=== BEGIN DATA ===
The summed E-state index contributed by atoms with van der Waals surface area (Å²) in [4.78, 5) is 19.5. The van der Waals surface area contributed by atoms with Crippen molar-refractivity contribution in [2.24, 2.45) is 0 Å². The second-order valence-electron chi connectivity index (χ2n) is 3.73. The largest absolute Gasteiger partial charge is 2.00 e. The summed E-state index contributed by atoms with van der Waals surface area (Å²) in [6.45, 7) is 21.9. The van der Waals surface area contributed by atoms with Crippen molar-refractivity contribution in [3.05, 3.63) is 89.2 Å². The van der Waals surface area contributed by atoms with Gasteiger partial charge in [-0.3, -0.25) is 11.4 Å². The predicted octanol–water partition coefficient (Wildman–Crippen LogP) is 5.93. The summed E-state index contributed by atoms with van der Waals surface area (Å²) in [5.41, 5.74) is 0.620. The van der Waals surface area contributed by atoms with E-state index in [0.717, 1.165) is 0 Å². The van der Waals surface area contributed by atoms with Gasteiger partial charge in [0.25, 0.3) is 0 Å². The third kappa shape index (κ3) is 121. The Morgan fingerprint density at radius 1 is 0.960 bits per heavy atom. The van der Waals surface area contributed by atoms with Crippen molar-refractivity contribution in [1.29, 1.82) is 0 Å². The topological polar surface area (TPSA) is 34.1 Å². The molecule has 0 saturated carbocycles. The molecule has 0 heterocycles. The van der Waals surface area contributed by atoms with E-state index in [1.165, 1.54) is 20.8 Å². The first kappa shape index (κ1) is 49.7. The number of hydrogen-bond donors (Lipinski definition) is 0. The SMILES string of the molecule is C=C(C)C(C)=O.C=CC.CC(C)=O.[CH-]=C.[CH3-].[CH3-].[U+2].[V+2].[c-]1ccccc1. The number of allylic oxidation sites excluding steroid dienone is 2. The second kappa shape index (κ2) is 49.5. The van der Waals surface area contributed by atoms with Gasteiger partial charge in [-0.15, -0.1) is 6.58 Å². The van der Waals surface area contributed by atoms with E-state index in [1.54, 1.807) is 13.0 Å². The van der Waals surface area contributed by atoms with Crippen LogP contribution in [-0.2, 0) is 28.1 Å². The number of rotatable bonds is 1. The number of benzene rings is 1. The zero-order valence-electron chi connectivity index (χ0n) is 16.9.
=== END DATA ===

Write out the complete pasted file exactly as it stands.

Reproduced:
The summed E-state index contributed by atoms with van der Waals surface area (Å²) in [4.78, 5) is 19.5. The van der Waals surface area contributed by atoms with Crippen molar-refractivity contribution in [2.24, 2.45) is 0 Å². The second-order valence-electron chi connectivity index (χ2n) is 3.73. The largest absolute Gasteiger partial charge is 2.00 e. The summed E-state index contributed by atoms with van der Waals surface area (Å²) in [6.45, 7) is 21.9. The van der Waals surface area contributed by atoms with Crippen molar-refractivity contribution in [3.05, 3.63) is 89.2 Å². The van der Waals surface area contributed by atoms with Gasteiger partial charge in [-0.3, -0.25) is 11.4 Å². The predicted octanol–water partition coefficient (Wildman–Crippen LogP) is 5.93. The summed E-state index contributed by atoms with van der Waals surface area (Å²) in [5.41, 5.74) is 0.620. The van der Waals surface area contributed by atoms with E-state index in [0.717, 1.165) is 0 Å². The van der Waals surface area contributed by atoms with Gasteiger partial charge in [0.25, 0.3) is 0 Å². The third kappa shape index (κ3) is 121. The Morgan fingerprint density at radius 1 is 0.960 bits per heavy atom. The van der Waals surface area contributed by atoms with Crippen molar-refractivity contribution in [1.29, 1.82) is 0 Å². The topological polar surface area (TPSA) is 34.1 Å². The molecule has 0 saturated carbocycles. The molecule has 0 heterocycles. The van der Waals surface area contributed by atoms with E-state index in [1.165, 1.54) is 20.8 Å². The first kappa shape index (κ1) is 49.7. The number of hydrogen-bond donors (Lipinski definition) is 0. The SMILES string of the molecule is C=C(C)C(C)=O.C=CC.CC(C)=O.[CH-]=C.[CH3-].[CH3-].[U+2].[V+2].[c-]1ccccc1. The number of allylic oxidation sites excluding steroid dienone is 2. The second kappa shape index (κ2) is 49.5. The van der Waals surface area contributed by atoms with Gasteiger partial charge in [-0.15, -0.1) is 6.58 Å². The van der Waals surface area contributed by atoms with E-state index in [1.54, 1.807) is 13.0 Å². The van der Waals surface area contributed by atoms with Crippen LogP contribution in [-0.2, 0) is 28.1 Å². The number of rotatable bonds is 1. The number of benzene rings is 1. The zero-order valence-electron chi connectivity index (χ0n) is 16.9.